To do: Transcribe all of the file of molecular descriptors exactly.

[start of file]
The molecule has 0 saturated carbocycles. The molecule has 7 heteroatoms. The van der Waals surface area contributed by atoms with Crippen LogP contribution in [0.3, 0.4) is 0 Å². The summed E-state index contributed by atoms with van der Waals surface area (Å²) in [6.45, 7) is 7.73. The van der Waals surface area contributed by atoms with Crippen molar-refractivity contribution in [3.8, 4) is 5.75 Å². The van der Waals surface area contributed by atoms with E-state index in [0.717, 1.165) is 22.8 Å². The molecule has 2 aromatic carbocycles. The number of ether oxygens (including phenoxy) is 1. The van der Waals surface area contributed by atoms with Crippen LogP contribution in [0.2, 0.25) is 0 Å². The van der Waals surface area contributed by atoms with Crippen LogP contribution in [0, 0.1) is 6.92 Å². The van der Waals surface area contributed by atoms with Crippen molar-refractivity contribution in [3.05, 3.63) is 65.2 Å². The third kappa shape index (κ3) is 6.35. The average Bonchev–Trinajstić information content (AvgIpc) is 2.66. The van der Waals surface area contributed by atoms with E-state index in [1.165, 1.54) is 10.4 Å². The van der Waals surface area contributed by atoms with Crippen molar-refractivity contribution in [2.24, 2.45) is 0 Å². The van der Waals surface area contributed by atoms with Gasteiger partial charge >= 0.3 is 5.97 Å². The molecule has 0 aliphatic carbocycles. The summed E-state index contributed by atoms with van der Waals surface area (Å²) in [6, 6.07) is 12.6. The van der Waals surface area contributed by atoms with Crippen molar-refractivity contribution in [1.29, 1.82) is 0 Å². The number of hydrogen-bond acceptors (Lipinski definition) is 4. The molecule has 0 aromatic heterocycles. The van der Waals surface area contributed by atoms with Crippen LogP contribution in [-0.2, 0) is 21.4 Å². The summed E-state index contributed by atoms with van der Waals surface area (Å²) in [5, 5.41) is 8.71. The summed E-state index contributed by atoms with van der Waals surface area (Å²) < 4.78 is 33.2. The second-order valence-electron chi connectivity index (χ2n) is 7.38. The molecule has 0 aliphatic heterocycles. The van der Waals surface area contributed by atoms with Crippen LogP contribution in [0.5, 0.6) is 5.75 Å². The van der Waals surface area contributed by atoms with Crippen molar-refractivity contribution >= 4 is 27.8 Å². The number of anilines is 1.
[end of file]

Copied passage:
The molecule has 0 saturated carbocycles. The molecule has 7 heteroatoms. The van der Waals surface area contributed by atoms with Crippen LogP contribution in [0.3, 0.4) is 0 Å². The summed E-state index contributed by atoms with van der Waals surface area (Å²) in [6.45, 7) is 7.73. The van der Waals surface area contributed by atoms with Crippen molar-refractivity contribution in [3.8, 4) is 5.75 Å². The van der Waals surface area contributed by atoms with E-state index in [0.717, 1.165) is 22.8 Å². The molecule has 2 aromatic carbocycles. The number of ether oxygens (including phenoxy) is 1. The van der Waals surface area contributed by atoms with Crippen LogP contribution in [0.2, 0.25) is 0 Å². The van der Waals surface area contributed by atoms with Crippen LogP contribution in [0, 0.1) is 6.92 Å². The van der Waals surface area contributed by atoms with Crippen molar-refractivity contribution in [3.05, 3.63) is 65.2 Å². The third kappa shape index (κ3) is 6.35. The average Bonchev–Trinajstić information content (AvgIpc) is 2.66. The van der Waals surface area contributed by atoms with E-state index in [1.165, 1.54) is 10.4 Å². The van der Waals surface area contributed by atoms with Crippen molar-refractivity contribution in [2.24, 2.45) is 0 Å². The van der Waals surface area contributed by atoms with Gasteiger partial charge >= 0.3 is 5.97 Å². The molecule has 0 aliphatic carbocycles. The summed E-state index contributed by atoms with van der Waals surface area (Å²) in [6, 6.07) is 12.6. The van der Waals surface area contributed by atoms with Crippen molar-refractivity contribution in [1.29, 1.82) is 0 Å². The number of hydrogen-bond acceptors (Lipinski definition) is 4. The molecule has 0 aromatic heterocycles. The van der Waals surface area contributed by atoms with Crippen LogP contribution in [-0.2, 0) is 21.4 Å². The summed E-state index contributed by atoms with van der Waals surface area (Å²) in [5, 5.41) is 8.71. The summed E-state index contributed by atoms with van der Waals surface area (Å²) < 4.78 is 33.2. The second-order valence-electron chi connectivity index (χ2n) is 7.38. The molecule has 0 aliphatic heterocycles. The van der Waals surface area contributed by atoms with Crippen LogP contribution in [0.5, 0.6) is 5.75 Å². The van der Waals surface area contributed by atoms with Crippen molar-refractivity contribution >= 4 is 27.8 Å². The number of anilines is 1.